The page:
(Washington, DC) - Burkina Faso and Moldova ratified the convention banning cluster munitions on February 16, 2010, the final two ratifications needed for it to become binding international law. The convention will now enter into force on August 1, 2010.
The Convention on Cluster Munitions was opened for signature in December 2008, and it has taken only 15 months to attain the 30 ratifications necessary for it to become binding international law.
"The short time it took to reach this milestone shows that governments have a strong desire never to see these terrible weapons used again," said Steve Goose, arms division director at Human Rights Watch and co-chair of the international Cluster Munition Coalition. "But every signatory needs to ratify, and those who haven't signed need to come on board to keep more civilian lives and limbs from being needlessly lost."
The 2008 Convention on Cluster Munitions comprehensively prohibits the use, production, and transfer of cluster munitions, provides strict deadlines for clearing affected areas and destroying stockpiled cluster munitions, and requires assistance to victims of the weapons.
Burkina Faso and Moldova deposited their instruments of ratification with the United Nations in New York today, respectively becoming the 29th and 30th signatories to ratify, and triggering the August 1 date for entry into force.
The 30 states to ratify the Convention on Cluster Munitions include leaders of the "Oslo Process" diplomatic initiative, which created the Convention (Norway, Austria, Holy See, Ireland, Mexico, and New Zealand), countries where cluster munitions have been used (Albania, Croatia, Lao PDR, Sierra Leone, and Zambia), stockpilers of cluster munitions (Belgium, Denmark, France, Germany, Japan, Moldova, Montenegro, and Slovenia), as well as Spain, the first signatory country to complete destruction of its stockpile. Other ratifying states are: Burkina Faso, Burundi, Luxembourg, Macedonia FYR, Malawi, Malta, Nicaragua, Niger, San Marino, and Uruguay.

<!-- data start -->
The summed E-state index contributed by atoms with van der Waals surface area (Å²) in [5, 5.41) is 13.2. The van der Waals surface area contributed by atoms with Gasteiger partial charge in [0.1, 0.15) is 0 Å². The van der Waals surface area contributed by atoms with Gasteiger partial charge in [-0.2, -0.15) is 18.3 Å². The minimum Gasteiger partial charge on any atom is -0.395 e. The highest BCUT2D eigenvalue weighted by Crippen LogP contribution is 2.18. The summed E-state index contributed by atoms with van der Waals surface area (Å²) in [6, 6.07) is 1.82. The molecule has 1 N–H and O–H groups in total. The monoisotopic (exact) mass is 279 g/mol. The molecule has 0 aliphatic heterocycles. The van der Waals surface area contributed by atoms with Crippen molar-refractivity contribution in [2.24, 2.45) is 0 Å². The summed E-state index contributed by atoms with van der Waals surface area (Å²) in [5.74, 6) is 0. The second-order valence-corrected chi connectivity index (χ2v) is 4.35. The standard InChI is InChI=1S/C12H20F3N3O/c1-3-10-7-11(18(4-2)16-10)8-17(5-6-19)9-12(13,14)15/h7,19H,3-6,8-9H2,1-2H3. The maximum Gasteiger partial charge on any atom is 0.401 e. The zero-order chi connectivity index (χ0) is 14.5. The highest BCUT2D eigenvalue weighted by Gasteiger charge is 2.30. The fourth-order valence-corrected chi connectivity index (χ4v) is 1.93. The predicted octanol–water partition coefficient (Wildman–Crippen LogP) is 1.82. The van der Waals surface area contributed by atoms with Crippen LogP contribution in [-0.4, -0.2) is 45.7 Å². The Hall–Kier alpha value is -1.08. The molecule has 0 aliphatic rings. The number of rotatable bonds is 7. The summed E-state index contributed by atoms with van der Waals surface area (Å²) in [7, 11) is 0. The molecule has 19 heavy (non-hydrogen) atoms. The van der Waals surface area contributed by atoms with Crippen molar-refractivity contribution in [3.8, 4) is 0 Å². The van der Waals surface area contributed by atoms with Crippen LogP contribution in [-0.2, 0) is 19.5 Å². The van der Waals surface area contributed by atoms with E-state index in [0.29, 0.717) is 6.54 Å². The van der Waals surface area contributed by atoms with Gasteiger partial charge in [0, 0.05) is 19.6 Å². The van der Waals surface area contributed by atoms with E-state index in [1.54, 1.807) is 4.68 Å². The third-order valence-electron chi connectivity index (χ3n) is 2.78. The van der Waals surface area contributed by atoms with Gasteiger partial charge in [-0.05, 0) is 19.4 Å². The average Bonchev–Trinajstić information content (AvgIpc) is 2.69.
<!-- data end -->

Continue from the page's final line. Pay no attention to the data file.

"In light of this new international law, it is especially important for former users of the weapon - such as the United States, Russia, and Israel - to re-examine their positions, which put questionable claims of military necessity above the well-documented humanitarian damage cluster munitions cause," Goose said. "Over half of the world's states have agreed to give up cluster munitions. This is no longer an acceptable weapon."
A total of 104 states have signed the convention, including most NATO members and other close US allies. The Bush administration chose not to participate in developing or negotiating the convention, which was modeled on the 1997 treaty banning antipersonnel landmines. The Obama administration has not yet made its views on the convention known, but President Obama signed a law on March 11, 2009, banning the export of all but a very tiny fraction of the cluster munitions in the US arsenal.
Cluster munitions have been banned because of their widespread indiscriminate effect at the time of use and the long-lasting danger they pose to civilians. Cluster munitions can be fired by artillery and rocket systems or dropped by aircraft, and typically explode in the air and send dozens, even hundreds, of tiny bomblets over an area the size of a football field. Cluster submunitions often fail to explode on initial impact, leaving duds that act like landmines.